Six months into 2018 and we’ve been given one sucker-punch of a horror movie in Hereditary. To call it effective would be an understatement—it’s gross, it’s gruesome, it’s horrific, and it’s absolutely bleak. It’s a movie with no safety net. And it’s brilliant for it too, because it hides this bleakness right in the title. Hereditary. This is a movie born with a disease, one it cannot shake no matter how hard it tries. It’s fated to end the way it ends.
Except, maybe it isn’t. Fate is certainly its biggest theme, but there’s nothing satisfying about a pointless struggle. To be sure, there is a cruelness to the film that most horror movies lack, but I never got the impression it was outright nihilistic. Fate is a theme, but the film isn’t hopeless.
Hereditary shares two other big themes alongside fate: blame and guilt. It’s in these two equally negative emotions that the movie finds its hope and ultimately, the idea that maybe fate could have been bested had the characters not entered the film already broken.
Annie begins the movie feeling blamed. She doesn’t know from what exactly, only that she holds this defensive view of her family, like they’re out to get her. It’s a lens we spend half the film with until we later find out that the blame is actually guilt. Annie once tried to murder her children during a bout of sleepwalking. It’s something she claims was an accident and becomes defensive of. She didn’t mean to, so it’s not something she should be distrusted for.
The problem is, Hereditary is still a movie operating on fate. There are no accidents. Somewhere deep down, Annie wanted to kill her children, and she’s afraid she still wants to kill them. It eats at her.
It means the movie begins with the family already divided and everything we see divides them further. When Peter has a nightmare that he’s being strangled, he wakes up and blames his mother. Why wouldn’t he? She’s tried to kill him before.
Hereditary becomes a balancing act between what the characters do and what they know. Every action in its two-hour runtime has a sinister cloud hanging over it, as if the characters are all struggling to overcome their natural instincts. There is the fated choice to make, and then there is the right choice to make. They always find themselves making the fated choice because they don’t trust each other, but there’s always the option—the hope—not to.
For example, Annie knows her Peter is going to a high school party filled with drinking. He lies; she calls him on his lie. Yet she forces Charlie to go with him, Charlie who is allergic to peanuts, too young to be there, and more than likely possessed by Paemon.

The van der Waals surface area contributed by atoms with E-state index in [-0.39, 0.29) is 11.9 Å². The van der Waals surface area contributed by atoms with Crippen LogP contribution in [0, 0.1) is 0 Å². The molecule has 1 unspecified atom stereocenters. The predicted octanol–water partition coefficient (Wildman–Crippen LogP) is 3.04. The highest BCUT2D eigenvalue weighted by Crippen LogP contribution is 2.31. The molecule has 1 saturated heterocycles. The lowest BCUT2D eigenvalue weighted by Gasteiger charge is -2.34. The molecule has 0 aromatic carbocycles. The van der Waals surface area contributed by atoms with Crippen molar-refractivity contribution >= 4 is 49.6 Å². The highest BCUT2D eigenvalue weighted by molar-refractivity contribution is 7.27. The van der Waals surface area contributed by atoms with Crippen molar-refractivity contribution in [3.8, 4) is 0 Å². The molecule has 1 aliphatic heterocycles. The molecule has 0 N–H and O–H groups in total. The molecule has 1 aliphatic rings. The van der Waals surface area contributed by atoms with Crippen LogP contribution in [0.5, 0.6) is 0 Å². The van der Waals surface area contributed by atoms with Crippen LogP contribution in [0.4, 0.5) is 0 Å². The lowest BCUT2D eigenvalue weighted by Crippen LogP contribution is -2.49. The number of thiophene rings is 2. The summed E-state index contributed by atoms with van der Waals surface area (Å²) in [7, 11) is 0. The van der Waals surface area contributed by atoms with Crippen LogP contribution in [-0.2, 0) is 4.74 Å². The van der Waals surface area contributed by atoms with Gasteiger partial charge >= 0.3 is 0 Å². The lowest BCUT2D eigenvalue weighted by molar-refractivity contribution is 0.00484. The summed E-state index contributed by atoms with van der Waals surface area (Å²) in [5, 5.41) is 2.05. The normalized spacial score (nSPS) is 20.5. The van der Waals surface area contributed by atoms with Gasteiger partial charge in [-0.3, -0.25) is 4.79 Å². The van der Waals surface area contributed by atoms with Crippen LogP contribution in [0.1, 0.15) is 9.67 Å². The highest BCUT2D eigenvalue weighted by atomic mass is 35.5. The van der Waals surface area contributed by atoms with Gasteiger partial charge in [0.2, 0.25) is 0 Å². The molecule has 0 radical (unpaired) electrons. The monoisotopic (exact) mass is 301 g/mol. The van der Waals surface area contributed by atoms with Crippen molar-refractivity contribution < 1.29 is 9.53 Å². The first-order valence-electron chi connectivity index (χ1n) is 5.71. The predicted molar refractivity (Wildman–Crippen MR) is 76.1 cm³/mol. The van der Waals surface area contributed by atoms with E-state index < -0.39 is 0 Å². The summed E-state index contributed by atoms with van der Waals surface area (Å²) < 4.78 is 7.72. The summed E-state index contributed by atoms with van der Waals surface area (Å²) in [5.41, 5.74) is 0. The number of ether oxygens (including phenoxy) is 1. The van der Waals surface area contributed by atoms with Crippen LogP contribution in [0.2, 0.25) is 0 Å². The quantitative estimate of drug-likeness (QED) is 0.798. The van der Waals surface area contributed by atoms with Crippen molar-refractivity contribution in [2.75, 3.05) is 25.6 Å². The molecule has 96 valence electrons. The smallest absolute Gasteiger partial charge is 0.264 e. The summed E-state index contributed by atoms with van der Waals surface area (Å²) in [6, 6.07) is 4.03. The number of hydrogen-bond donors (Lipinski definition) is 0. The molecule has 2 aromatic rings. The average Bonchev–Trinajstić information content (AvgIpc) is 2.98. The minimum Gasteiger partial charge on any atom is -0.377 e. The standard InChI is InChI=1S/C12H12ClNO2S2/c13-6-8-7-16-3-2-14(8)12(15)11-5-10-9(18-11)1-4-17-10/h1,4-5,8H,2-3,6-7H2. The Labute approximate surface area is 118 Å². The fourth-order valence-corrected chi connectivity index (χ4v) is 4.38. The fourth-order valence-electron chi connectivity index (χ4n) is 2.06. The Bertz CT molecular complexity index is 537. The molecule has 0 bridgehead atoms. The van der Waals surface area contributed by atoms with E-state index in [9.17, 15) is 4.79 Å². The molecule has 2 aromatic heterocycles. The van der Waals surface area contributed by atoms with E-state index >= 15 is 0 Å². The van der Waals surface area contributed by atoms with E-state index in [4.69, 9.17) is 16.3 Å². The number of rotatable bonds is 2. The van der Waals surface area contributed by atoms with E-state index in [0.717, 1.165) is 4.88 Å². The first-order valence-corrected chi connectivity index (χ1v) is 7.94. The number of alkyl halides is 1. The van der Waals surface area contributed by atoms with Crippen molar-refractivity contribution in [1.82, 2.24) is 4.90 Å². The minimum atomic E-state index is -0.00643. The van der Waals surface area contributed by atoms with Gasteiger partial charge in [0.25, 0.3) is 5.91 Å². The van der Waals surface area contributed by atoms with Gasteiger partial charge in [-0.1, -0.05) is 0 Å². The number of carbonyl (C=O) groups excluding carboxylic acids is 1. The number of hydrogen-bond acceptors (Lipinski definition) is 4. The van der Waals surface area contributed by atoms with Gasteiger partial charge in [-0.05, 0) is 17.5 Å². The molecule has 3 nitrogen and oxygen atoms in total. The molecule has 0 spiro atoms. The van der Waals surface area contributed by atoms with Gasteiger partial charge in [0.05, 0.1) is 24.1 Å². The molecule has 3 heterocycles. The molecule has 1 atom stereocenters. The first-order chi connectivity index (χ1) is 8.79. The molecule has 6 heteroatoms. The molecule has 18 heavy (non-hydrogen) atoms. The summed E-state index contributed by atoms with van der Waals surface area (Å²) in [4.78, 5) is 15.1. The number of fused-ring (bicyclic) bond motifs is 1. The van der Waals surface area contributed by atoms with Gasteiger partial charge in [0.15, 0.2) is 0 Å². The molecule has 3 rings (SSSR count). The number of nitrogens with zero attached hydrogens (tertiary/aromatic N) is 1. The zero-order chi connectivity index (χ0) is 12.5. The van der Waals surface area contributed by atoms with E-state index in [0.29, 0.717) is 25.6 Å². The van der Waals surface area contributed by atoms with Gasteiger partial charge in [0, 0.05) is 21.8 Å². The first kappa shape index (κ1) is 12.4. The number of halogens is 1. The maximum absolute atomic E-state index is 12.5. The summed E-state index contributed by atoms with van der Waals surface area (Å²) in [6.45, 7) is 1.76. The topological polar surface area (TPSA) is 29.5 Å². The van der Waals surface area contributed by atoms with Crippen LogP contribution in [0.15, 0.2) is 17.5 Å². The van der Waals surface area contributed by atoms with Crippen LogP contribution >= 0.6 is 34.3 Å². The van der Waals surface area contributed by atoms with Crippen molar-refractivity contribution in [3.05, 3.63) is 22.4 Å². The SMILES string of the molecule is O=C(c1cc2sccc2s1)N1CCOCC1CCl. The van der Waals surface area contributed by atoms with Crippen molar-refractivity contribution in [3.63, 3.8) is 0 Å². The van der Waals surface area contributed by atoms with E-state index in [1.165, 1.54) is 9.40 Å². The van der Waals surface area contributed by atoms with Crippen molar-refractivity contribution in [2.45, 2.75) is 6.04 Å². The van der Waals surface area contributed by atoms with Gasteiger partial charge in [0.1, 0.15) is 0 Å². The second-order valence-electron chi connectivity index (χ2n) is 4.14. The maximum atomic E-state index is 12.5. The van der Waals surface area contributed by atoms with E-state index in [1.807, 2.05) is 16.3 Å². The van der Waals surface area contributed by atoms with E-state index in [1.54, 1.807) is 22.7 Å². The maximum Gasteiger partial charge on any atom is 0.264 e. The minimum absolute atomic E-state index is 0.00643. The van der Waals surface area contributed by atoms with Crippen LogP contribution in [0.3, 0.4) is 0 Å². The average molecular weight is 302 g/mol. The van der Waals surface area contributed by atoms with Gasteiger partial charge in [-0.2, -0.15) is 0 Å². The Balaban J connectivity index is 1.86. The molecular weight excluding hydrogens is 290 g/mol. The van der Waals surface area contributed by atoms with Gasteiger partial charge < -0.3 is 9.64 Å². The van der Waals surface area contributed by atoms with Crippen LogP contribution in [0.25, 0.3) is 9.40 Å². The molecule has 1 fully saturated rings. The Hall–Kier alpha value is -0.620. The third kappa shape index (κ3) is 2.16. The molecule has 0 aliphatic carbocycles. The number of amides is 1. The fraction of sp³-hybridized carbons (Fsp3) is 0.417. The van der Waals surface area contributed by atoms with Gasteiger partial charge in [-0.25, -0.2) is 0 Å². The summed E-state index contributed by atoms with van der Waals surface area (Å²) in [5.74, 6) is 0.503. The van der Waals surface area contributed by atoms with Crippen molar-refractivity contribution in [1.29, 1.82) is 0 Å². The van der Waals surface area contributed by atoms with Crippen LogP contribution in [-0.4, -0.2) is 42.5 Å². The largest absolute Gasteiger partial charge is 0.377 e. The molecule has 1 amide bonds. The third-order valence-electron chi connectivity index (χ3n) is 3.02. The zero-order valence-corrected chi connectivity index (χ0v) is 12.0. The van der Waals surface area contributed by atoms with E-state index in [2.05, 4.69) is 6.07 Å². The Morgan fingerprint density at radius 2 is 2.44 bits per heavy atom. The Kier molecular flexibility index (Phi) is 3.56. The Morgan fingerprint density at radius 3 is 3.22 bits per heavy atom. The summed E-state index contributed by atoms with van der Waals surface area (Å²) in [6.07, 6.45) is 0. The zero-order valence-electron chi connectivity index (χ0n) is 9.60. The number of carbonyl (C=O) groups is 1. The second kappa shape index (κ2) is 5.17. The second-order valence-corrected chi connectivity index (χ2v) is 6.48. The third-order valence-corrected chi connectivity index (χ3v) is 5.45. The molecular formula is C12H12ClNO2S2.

They both know they’re making a mistake, yet they make that mistake anyways.
Charlie’s death was a crossroad for the family. It could have brought them together to grieve as a unit, or it could have divided them further. Ultimately it divides them further. Peter feels blamed for Charlie’s death, and he feels guilty too since he was driving the car. We as the audience know it wasn’t his fault though. We saw Paemon’s symbol on the light post.
Annie, meanwhile, blames Peter. She lashes out at him, and instead of trying to console her son, drifts even further away from her family. Answers are to be found not in communication with one another but to the dead. If Charlie’s ghost can tell her everything is alright, then no one will have to feel guilty about anything. She won’t have to blame Peter for her daughter’s death, and Peter won’t have to feel guilty.
It’s a destructive viewing because it removes introspection and personal growth. The characters have the option to make the right choices, to tackle the emotions they are feeling and grieve, but Annie isn’t willing to do that. Peter isn’t either. Upon Charlie’s death, he avoids the problem and goes to bed. Someone else can deal with it in the morning. After the funeral, he finds solace in solitude and drugs, spending a lot of the movie getting high with his friends.
Ultimately, this lack of dealing with problems is what puts Paemon into Peter.
Guilt is what propels Annie to try and fix the problem, but it’s something she attempts to do by herself. She goes to burn the book believing it will kill her. It doesn’t, and its destruction doesn’t stop Paemon either. All she manages to do is kill her husband—the one person trying to keep the family together—and causes herself to snap.
There’s an argument to be made that the climax of Hereditary is Annie’s final attempt at saving Peter. She still believes this is her fault and by killing her son, she’ll have saved him from being possessed. After all, it’s not the first time she’s tried to kill him. It’s more destruction and more division. It’s the easy way out, of not taking responsibility for what she had done.
It’s what fate wanted.
At the end of the movie, Peter is possessed. He looks at his new congregation as Paemon, and between confusion he seems to look relieved. Killing Charlie was his fault, but this, this was not. He cannot feel guilt for this. He cannot be blamed for this.
Hereditary is a movie filled with loss and grief, yet it’s also a movie where no one apologizes. Characters make mistakes that result in death and emotional trauma, and no one apologizes. Everyone feels guilty and everyone feels blame, but those emotions are only allowed to stew into something destructive, not be released in catharsis. Grief is buried into more grief, and fingers are pointed to avoid taking responsibility.
Had someone just said, “I’m sorry,” the end results of this movie could have been avoided, and that’s where the hope lies. I spent the entire movie hoping someone would just say, “I’m sorry,” and mean it, because that little act would have allowed the family to admit responsibility for their mistakes, grieve as a unit, and then do something about it.